Giulia CALVI (PhD) is Professor of Early Modern History in the Department of Scienze Storiche e dei Beni Culturali at the University of Siena.
From 2004 to 2012 she held the Chair of “Gender History in Europe and the World (XVI-XIX)” in the Department of History and Civilization at the European University
Institute in Florence. She was Kratter Visiting Professor in the Department of History at the University of Stanford in 2013. In 2012 she was appointed to the Chair
of Italian Culture in the Italian Studies Dept. at the University of California (Berkeley). She was visiting professor at the EHESS in Paris and Marseille in 2001 and 2011.
From 2003 to 2007 she was a member of the Advisory Committee of Villa I Tatti. The Harvard Centre for Italian Renaissance Studies (Florence, Italy).
Giulia Calvi’s main publications and research interests are in the field of early modern cultural and social history. She has studied medical practice
in times of epidemics (Histories of a plague year. The social and the imaginary in Baroque Florence, California University Press 1989); family relations (Il contratto morale.
Madri e figli nella Toscana moderna,1994); women’s writings and autobiographies (Barocco al femminile, 1992; La Mujer barroca, 1995); court culture and female courts
(with R. Spinelli (ed), Le Donne Medici nel sistema europeo delle corti, 2008). Her recent production investigates the circulation of images, texts and material culture in and
beyond Europe: Gender and the Body in A. Molho and D. Ramada Curto (eds), Finding Europe, 2007; Global trends: Gender Studies in Europe and the US, “European History Quarterly” 4, 2010;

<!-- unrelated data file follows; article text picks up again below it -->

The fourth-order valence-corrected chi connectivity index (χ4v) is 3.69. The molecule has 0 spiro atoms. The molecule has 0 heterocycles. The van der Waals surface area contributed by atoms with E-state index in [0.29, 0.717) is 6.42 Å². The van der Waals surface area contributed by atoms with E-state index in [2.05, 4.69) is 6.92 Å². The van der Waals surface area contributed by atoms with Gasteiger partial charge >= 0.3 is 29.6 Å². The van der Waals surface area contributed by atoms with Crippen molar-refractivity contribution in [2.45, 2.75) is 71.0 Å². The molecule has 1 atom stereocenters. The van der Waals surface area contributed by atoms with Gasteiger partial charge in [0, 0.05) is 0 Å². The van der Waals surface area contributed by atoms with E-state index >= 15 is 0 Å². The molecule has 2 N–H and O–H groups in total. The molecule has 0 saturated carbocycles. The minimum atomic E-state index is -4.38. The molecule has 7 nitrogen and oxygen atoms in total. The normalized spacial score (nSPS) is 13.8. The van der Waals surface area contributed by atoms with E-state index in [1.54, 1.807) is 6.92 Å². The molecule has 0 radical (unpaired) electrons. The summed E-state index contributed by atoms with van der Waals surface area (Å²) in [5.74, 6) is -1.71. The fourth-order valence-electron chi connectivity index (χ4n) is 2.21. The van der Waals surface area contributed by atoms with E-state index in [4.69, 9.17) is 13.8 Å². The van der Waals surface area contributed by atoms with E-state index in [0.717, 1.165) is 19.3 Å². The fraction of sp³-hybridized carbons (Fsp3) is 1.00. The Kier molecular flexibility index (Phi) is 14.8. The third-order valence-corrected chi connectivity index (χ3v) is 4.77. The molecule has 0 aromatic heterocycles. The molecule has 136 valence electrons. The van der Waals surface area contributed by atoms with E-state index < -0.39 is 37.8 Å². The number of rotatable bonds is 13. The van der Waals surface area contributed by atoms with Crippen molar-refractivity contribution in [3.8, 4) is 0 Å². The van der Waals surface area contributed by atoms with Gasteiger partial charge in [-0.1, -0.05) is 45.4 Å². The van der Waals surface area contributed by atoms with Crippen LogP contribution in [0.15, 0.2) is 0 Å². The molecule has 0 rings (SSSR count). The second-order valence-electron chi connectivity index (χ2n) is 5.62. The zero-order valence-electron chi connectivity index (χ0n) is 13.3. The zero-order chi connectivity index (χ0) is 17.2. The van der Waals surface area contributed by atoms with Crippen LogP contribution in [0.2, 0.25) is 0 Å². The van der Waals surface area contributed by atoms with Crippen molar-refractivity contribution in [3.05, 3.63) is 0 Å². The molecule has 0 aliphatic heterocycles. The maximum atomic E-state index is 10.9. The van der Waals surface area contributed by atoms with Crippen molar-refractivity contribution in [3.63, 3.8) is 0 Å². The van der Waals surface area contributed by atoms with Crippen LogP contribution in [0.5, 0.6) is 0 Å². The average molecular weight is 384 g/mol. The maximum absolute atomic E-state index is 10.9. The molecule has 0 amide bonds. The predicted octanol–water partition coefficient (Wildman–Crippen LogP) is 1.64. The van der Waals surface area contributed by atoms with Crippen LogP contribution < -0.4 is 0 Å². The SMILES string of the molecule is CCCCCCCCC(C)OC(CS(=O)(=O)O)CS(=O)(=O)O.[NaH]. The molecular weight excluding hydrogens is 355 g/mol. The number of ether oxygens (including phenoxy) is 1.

Across Three Empires: Balkan Costumes in XVI Century Europe, in C. Vintila-Ghitulescu (ed.), From Traditional Attire to Modern Dress: Modes of Identification, Modes of Recognition
in the Balkans (XVIth-XXth Centuries), 2011; Corps et éspaces. Les costumes des Balkans dans l’Europe du XVI siècle “L’Atélier du Centre de Recherche Historique”, revue èlèctronique
du CRH, 11, 2013, http://acrh.revues.org/5291 DOI : 10.4000/acrh.5291; with K. Stornig (ed), Fare famiglie in prospettiva globale, special issue of Genesis XIV/1 (2015).
She is a member of the scientific board of “Histoire, Médécine et Santé” and editor in chief of “Genesis”, a refereed top level academic journal of gender history published in Italy.
For more information see her Curriculum Vitae
Dr Artemis YAGOU is an Athens-born historian of design and technology, currently based in Munich. Apart from her role as Senior Researcher for the LuxFaSS project, she is Research Associate of the Deutsches Museum
(Munich), working on the project "How they Played: Children and Construction Toys (ca. 1840-1940)“ which is
funded by the German Research Foundation (DFG) (2016-2021). She has lectured and published extensively
internationally. Her book Fragile Innovation: Episodes in Greek Design History (CreateSpace, 2011 in
English/2015 in Greek) explores the modernization of Greece from a design history perspective.
Other representative publications are:
"A dialogue of sources: Greek bourgeois women and material culture in the long 18th century", in: Constanţa Vintilă-Ghiţulescu (ed), Women, Consumption, and the Circulation of Ideas in South-Eastern Europe, XVIIth - XIXth Centuries, Leiden: Brill, 2017 (forthcoming).
Visual communication in the Balkans (Special Issue, Co-edited with Jilly Traganou), The Design Journal, 18:4, 2015.
"Greek design", in: Clive Edwards (ed.), Bloomsbury Encyclopedia of Design, London: Bloomsbury Publishing, 2015, 114-116.